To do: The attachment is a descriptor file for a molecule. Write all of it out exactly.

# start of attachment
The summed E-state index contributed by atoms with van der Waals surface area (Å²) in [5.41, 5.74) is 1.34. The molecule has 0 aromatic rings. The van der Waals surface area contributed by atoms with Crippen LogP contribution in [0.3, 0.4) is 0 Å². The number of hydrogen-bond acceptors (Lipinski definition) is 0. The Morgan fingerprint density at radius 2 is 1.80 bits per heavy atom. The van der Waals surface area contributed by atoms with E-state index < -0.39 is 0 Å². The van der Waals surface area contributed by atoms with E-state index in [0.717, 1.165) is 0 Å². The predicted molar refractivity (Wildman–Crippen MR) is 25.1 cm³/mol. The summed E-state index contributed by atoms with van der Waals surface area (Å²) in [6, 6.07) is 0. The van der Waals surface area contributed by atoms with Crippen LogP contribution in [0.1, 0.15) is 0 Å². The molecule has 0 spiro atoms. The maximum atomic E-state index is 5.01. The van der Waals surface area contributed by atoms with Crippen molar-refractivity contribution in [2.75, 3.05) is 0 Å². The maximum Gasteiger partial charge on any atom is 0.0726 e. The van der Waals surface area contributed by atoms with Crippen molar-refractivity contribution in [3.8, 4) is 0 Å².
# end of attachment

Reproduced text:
The summed E-state index contributed by atoms with van der Waals surface area (Å²) in [5.41, 5.74) is 1.34. The molecule has 0 aromatic rings. The van der Waals surface area contributed by atoms with Crippen LogP contribution in [0.3, 0.4) is 0 Å². The number of hydrogen-bond acceptors (Lipinski definition) is 0. The Morgan fingerprint density at radius 2 is 1.80 bits per heavy atom. The van der Waals surface area contributed by atoms with E-state index < -0.39 is 0 Å². The van der Waals surface area contributed by atoms with E-state index in [0.717, 1.165) is 0 Å². The predicted molar refractivity (Wildman–Crippen MR) is 25.1 cm³/mol. The summed E-state index contributed by atoms with van der Waals surface area (Å²) in [6, 6.07) is 0. The van der Waals surface area contributed by atoms with Crippen LogP contribution in [0.1, 0.15) is 0 Å². The molecule has 0 spiro atoms. The maximum atomic E-state index is 5.01. The van der Waals surface area contributed by atoms with Crippen molar-refractivity contribution in [2.75, 3.05) is 0 Å². The maximum Gasteiger partial charge on any atom is 0.0726 e. The van der Waals surface area contributed by atoms with Crippen molar-refractivity contribution in [3.8, 4) is 0 Å².